Charity worker Luke survives alife changing week in the wilds

Local charity worker Luke Funnell experienced a challenging week in the wilds in a remote part of Scotland.

Monday, 31st October 2016, 3:21 pm
Updated Friday, 8th June 2018, 12:10 am
Luke Funnell in the wild SUS-161031-095532001

Luke is an outdoor learning facilitator for Education Futures Trust, an award winning local charity which supports children, adults and families.

He leads forest schools and therapeutic outdoor learning programmes for adults and children.

The week long Quest is a the culmination of a year of training and preparation with ‘Wildnature’ the programme has included advanced survival and bushcraft skills and a deeper level of understanding in nature connection and nature philosophy based on native American teachings.

Reflecting on the week, Luke said: “Spending a week in the unforgiving Scottish wilderness with merely a knife to survive would not appeal to all.

“No food, no phone, no sleeping bag, just one’s own mind and whatever nature can offer.

“After a year of intensive training I was hopeful that my practical skill set would meet basic survival needs and indeed it did. Within 24 hours I had an acceptable though not complete shelter and a hot fire, the fire was indeed an extreme highlight when achieved in the dark after a whole day of intense physical work with no food.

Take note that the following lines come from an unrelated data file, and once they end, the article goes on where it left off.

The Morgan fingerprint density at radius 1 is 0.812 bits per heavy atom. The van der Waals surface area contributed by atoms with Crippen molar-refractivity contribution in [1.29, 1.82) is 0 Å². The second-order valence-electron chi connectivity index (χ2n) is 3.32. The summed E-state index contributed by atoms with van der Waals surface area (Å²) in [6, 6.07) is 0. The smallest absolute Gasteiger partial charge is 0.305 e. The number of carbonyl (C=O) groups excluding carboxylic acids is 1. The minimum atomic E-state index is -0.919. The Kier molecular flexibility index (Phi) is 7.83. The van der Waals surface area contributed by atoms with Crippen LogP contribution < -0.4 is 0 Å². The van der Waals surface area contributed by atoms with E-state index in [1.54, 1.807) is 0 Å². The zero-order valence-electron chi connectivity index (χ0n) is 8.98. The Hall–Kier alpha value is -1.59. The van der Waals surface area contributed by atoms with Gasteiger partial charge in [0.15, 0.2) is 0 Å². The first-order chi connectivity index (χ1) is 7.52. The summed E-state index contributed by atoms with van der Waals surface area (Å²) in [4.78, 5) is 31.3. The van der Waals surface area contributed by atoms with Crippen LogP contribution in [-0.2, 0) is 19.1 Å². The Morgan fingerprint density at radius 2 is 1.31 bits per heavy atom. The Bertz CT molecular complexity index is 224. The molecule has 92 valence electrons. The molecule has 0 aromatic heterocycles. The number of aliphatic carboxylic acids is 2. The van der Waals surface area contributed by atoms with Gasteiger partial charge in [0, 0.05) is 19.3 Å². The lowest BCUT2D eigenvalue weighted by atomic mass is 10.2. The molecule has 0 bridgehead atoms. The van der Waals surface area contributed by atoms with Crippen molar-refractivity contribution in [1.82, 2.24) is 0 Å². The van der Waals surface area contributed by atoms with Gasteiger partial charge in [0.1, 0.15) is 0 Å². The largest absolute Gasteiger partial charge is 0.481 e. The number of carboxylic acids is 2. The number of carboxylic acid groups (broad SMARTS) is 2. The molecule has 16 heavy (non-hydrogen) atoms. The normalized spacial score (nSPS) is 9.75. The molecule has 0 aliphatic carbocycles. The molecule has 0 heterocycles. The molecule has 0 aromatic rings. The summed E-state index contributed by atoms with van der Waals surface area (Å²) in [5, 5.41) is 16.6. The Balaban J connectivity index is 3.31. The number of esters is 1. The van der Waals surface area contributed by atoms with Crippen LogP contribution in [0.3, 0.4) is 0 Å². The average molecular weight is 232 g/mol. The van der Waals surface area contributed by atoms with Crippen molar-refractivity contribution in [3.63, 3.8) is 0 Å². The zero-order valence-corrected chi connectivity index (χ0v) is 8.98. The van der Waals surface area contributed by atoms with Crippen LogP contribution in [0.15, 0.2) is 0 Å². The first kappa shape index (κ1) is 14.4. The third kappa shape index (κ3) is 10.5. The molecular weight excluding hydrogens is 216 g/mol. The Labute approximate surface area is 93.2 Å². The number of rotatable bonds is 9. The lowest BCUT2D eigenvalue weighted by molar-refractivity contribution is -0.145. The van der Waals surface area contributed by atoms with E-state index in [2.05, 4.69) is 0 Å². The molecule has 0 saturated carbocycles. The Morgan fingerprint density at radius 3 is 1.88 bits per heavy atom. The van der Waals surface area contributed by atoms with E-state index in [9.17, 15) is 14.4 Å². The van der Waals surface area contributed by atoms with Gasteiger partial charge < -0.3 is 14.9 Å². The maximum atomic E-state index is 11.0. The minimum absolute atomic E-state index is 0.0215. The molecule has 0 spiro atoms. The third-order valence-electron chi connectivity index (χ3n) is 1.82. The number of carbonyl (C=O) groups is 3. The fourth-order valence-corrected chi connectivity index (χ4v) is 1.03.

“Joy is quickly replaced by panic when I realise that in my haste I had not collected enough dry wood to sustain the fire for more than a brief moment. A frantic dash through the woods to collect handfuls of wood in the dark ensued.

“It would prove to be a long night of constant wood collection to keep the fire burning and the bitterly cold Scottish air at bay.

“Every moment is hard work, a constant and seemingly endless struggle to just meet my basic needs and to stay alive.

“I discovered a small water spring which allowed me to replenish some energy.

“I graze on juicy blackberries and suck on sloes as I walk; the usually tart taste now seems surprisingly sweet and intensely enjoyable.

“The thirst to eat more, to rest more, for the end to come, it starts to break me The real skill is submitting to nature, working with and not against the environment.

“The week was hard, it was challenging, I had to come face to face with many personal demons and for the first time in my life make peace with them. I was lucky enough to have glimpsed another me that lived in every moment and desired nothing. I found for a short time at least my true wild nature, and what I found will change my life forever.”

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